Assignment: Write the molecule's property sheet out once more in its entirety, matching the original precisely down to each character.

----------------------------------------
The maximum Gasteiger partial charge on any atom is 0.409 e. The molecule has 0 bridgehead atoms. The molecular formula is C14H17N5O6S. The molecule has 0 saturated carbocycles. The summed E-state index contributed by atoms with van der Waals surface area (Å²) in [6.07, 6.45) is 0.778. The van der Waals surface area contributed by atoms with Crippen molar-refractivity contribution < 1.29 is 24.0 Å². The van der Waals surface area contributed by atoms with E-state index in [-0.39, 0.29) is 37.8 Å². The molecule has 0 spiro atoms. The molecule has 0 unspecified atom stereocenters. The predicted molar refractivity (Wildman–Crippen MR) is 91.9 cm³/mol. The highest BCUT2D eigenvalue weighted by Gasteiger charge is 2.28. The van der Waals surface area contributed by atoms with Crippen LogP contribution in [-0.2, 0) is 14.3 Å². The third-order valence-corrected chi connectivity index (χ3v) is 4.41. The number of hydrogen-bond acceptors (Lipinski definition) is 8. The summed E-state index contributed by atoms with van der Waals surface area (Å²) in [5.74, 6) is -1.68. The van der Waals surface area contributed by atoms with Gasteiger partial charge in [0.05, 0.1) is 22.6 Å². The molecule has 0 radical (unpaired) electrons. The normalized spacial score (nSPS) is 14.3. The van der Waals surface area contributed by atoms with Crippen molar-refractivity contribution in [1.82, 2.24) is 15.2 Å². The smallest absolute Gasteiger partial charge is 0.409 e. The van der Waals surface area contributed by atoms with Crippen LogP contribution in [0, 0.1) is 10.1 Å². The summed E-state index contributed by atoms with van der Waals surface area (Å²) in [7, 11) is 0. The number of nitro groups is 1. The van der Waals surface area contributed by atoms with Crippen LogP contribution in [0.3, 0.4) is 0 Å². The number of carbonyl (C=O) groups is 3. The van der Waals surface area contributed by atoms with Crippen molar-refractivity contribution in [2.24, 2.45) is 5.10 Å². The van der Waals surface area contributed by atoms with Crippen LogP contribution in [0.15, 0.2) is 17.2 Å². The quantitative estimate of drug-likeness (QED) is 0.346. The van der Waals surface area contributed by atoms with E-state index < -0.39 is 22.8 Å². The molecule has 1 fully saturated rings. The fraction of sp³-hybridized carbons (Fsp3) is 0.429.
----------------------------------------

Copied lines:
The maximum Gasteiger partial charge on any atom is 0.409 e. The molecule has 0 bridgehead atoms. The molecular formula is C14H17N5O6S. The molecule has 0 saturated carbocycles. The summed E-state index contributed by atoms with van der Waals surface area (Å²) in [6.07, 6.45) is 0.778. The van der Waals surface area contributed by atoms with Crippen molar-refractivity contribution < 1.29 is 24.0 Å². The van der Waals surface area contributed by atoms with E-state index in [-0.39, 0.29) is 37.8 Å². The molecule has 0 spiro atoms. The molecule has 0 unspecified atom stereocenters. The predicted molar refractivity (Wildman–Crippen MR) is 91.9 cm³/mol. The highest BCUT2D eigenvalue weighted by Gasteiger charge is 2.28. The van der Waals surface area contributed by atoms with Crippen LogP contribution in [-0.2, 0) is 14.3 Å². The third-order valence-corrected chi connectivity index (χ3v) is 4.41. The number of hydrogen-bond acceptors (Lipinski definition) is 8. The summed E-state index contributed by atoms with van der Waals surface area (Å²) in [5.74, 6) is -1.68. The van der Waals surface area contributed by atoms with Gasteiger partial charge in [0.05, 0.1) is 22.6 Å². The molecule has 0 radical (unpaired) electrons. The normalized spacial score (nSPS) is 14.3. The van der Waals surface area contributed by atoms with Crippen molar-refractivity contribution in [1.82, 2.24) is 15.2 Å². The smallest absolute Gasteiger partial charge is 0.409 e. The van der Waals surface area contributed by atoms with Crippen LogP contribution in [0, 0.1) is 10.1 Å². The summed E-state index contributed by atoms with van der Waals surface area (Å²) in [7, 11) is 0. The number of nitro groups is 1. The van der Waals surface area contributed by atoms with Crippen LogP contribution in [0.3, 0.4) is 0 Å². The number of carbonyl (C=O) groups is 3. The van der Waals surface area contributed by atoms with Crippen molar-refractivity contribution in [2.24, 2.45) is 5.10 Å². The van der Waals surface area contributed by atoms with Crippen LogP contribution in [0.15, 0.2) is 17.2 Å². The quantitative estimate of drug-likeness (QED) is 0.346. The van der Waals surface area contributed by atoms with E-state index < -0.39 is 22.8 Å². The molecule has 1 fully saturated rings. The fraction of sp³-hybridized carbons (Fsp3) is 0.429.